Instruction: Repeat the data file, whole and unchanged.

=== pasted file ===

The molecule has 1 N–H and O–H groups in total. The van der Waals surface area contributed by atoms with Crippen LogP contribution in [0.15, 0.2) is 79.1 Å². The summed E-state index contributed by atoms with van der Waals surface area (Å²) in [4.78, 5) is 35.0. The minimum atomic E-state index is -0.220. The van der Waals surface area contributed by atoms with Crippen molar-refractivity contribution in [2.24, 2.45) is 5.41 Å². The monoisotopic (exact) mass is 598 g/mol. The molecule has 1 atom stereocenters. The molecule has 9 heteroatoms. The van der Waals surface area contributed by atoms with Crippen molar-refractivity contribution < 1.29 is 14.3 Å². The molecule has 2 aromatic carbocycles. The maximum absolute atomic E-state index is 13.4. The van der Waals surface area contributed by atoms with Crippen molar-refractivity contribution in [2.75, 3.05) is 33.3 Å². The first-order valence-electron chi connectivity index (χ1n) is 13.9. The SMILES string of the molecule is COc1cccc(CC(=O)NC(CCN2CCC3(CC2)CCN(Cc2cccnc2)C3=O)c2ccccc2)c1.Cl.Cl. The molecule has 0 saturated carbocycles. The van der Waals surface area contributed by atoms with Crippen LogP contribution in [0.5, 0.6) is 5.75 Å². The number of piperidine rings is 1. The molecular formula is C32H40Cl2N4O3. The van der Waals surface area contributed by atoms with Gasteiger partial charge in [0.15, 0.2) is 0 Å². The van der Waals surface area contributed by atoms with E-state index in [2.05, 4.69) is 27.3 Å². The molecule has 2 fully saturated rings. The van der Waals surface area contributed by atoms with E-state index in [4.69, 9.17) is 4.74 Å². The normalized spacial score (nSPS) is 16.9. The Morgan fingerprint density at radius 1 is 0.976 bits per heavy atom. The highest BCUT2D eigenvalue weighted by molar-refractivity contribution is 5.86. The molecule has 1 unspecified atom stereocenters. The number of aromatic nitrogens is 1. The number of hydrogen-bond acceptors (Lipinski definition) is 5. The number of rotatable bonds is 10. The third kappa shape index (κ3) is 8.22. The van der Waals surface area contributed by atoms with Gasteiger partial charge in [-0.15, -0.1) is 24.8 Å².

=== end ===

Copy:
The molecule has 1 N–H and O–H groups in total. The van der Waals surface area contributed by atoms with Crippen LogP contribution in [0.15, 0.2) is 79.1 Å². The summed E-state index contributed by atoms with van der Waals surface area (Å²) in [4.78, 5) is 35.0. The minimum atomic E-state index is -0.220. The van der Waals surface area contributed by atoms with Crippen molar-refractivity contribution in [2.24, 2.45) is 5.41 Å². The monoisotopic (exact) mass is 598 g/mol. The molecule has 1 atom stereocenters. The molecule has 9 heteroatoms. The van der Waals surface area contributed by atoms with Crippen molar-refractivity contribution < 1.29 is 14.3 Å². The molecule has 2 aromatic carbocycles. The maximum absolute atomic E-state index is 13.4. The van der Waals surface area contributed by atoms with Crippen molar-refractivity contribution in [2.75, 3.05) is 33.3 Å². The first-order valence-electron chi connectivity index (χ1n) is 13.9. The SMILES string of the molecule is COc1cccc(CC(=O)NC(CCN2CCC3(CC2)CCN(Cc2cccnc2)C3=O)c2ccccc2)c1.Cl.Cl. The molecule has 0 saturated carbocycles. The van der Waals surface area contributed by atoms with Crippen LogP contribution in [0.5, 0.6) is 5.75 Å². The number of piperidine rings is 1. The molecular formula is C32H40Cl2N4O3. The van der Waals surface area contributed by atoms with Gasteiger partial charge in [0.15, 0.2) is 0 Å². The van der Waals surface area contributed by atoms with E-state index in [2.05, 4.69) is 27.3 Å². The molecule has 2 fully saturated rings. The van der Waals surface area contributed by atoms with E-state index in [4.69, 9.17) is 4.74 Å². The normalized spacial score (nSPS) is 16.9. The Morgan fingerprint density at radius 1 is 0.976 bits per heavy atom. The highest BCUT2D eigenvalue weighted by molar-refractivity contribution is 5.86. The molecule has 1 unspecified atom stereocenters. The number of aromatic nitrogens is 1. The number of hydrogen-bond acceptors (Lipinski definition) is 5. The number of rotatable bonds is 10. The third kappa shape index (κ3) is 8.22. The van der Waals surface area contributed by atoms with Gasteiger partial charge in [-0.15, -0.1) is 24.8 Å².